Community is one of the most playful shows on television. The comedy about a study group at dysfunctional Greendale Community College not only features unconventional storytelling methods and an innovative visual style, but its characters actually play—all the time. And either its writers have been looking to The Strong for episode ideas, or the toys and games featured on the show are simply as iconic as our experts say they are. In honor of the show’s fifth-season premiere on January 2, I present this list of my favorite appearances of National Toy Hall of Fame inductees in episodes of Community. Cardboard Box: “Basic Rocket Science” College buds Troy and Abed’s vivid imaginations transport them out of Earth’s atmosphere, where they pilot cardboard space ships equipped with a flux capacitor (hello, Back to the Future) and various high-tech controls. For two impressively uninhibited college students and countless other kids, a cardboard box is at least as good as the real thing, which is why the National Toy Hall of Fame honored this creativity toy in 2005.
Chess and Roller Skates: “Modern Warfare” A campus-wide paintball war pits the show’s main characters against members of the chess club wearing Viking-esque helmets studded with chess pieces. Chess games appear frequently in television and film as metaphors for situations requiring skillful tactics and strategic forethought (see also The Wire and The West Wing). In this episode, the chess club unsuccessfully attempts to draw out its opponents by sending a “pawn” into the line of fire. Team Study Group employs patience and cunning to trap and destroy the chess nerds. Straight aim is all they need to disarm a roving band of disco-loving roller-skaters, however.
Blanket: “Conspiracy Theories and Interior Design,” “Digital Exploration of Interior Design,” and “Pillows and Blankets” Troy and Abed build a blanket fort that expands to host dozens of students, a civil rights museum, a game room, and a parade. In keeping with most types of imaginative play, the guys negotiate rules of conduct for their new society. But this isn’t your typical game of make-believe. While blanket forts usually provide safe spaces for children to revel in their imaginations with limited raw materials, Troy and Abed’s special blanket fort actually brings their whimsy to life. And where many kids’ blanket forts give them a private space away from adults or siblings, the Greendale fort cultivates an inclusive atmosphere. The bonhomie is short-lived, however—in the following season, the best friends feud over blanket forts versus pillow forts.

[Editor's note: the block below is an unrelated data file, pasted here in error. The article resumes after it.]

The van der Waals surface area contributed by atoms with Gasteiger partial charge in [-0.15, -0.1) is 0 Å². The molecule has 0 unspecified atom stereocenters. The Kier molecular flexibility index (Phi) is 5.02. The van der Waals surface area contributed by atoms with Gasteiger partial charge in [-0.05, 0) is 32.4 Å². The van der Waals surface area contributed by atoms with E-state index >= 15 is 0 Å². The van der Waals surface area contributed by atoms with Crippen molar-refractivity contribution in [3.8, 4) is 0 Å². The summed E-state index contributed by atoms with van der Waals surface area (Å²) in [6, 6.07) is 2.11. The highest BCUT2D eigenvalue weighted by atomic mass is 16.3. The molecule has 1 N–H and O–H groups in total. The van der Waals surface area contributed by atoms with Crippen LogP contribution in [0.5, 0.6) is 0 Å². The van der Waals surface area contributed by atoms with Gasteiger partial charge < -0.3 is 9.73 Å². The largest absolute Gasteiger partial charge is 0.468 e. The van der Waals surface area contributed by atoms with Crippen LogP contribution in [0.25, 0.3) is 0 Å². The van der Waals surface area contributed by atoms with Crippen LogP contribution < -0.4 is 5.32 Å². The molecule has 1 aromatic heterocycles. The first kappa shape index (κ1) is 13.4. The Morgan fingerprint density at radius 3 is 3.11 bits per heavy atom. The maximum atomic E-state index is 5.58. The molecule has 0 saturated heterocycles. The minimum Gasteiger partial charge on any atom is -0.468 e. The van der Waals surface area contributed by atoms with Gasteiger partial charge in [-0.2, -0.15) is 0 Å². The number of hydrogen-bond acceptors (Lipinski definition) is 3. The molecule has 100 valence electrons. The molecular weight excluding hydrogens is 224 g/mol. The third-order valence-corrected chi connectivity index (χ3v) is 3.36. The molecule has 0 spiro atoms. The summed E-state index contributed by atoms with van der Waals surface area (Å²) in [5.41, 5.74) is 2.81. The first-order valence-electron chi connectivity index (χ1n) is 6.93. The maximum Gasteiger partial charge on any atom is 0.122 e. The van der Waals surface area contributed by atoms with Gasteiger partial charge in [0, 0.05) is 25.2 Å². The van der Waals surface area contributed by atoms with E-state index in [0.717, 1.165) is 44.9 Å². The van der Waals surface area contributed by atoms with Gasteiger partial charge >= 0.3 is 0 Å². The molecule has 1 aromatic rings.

Jack-in-the-Box, Baby Doll, and Teddy Bear: “Abed’s Uncontrollable Christmas” In a twist on familiar children’s stories of toys coming to life, Abed’s stop-motion fantasy scenes depict his friends as a jack-in-the-box (exaggerating Jeff’s already large head), a baby doll (a nod to Shirley’s cloying sweetness), and a diminutive teddy bear (a sure way to deflate Pierce’s ego). Although Teddy Pierce remains as intractable as Human Pierce, the real teddy bear earned top Toy Hall honors for being a good companion.
Best Also-Ran: Dungeons & Dragons: “Advanced Dungeons & Dragons” A National Toy Hall of Fame finalist but not yet an inductee, the original role-playing game (RPG) makes an unforgettable appearance in season two of Community. For a round-up of RPGs as seen on television, look for the next post in my Screen-Play series here on Play Stuff blog. Community earns laughs for being quirky, but its humor stems from universal experiences, so it’s no surprise the characters find fun in classic toys. Where in pop culture have you noticed the National Toy Hall of Fame’s iconic inductees? Which television characters would you like to see putting their own spin on your childhood playthings?
This post is Part One in Lauren Sodano’s Screen-Play series.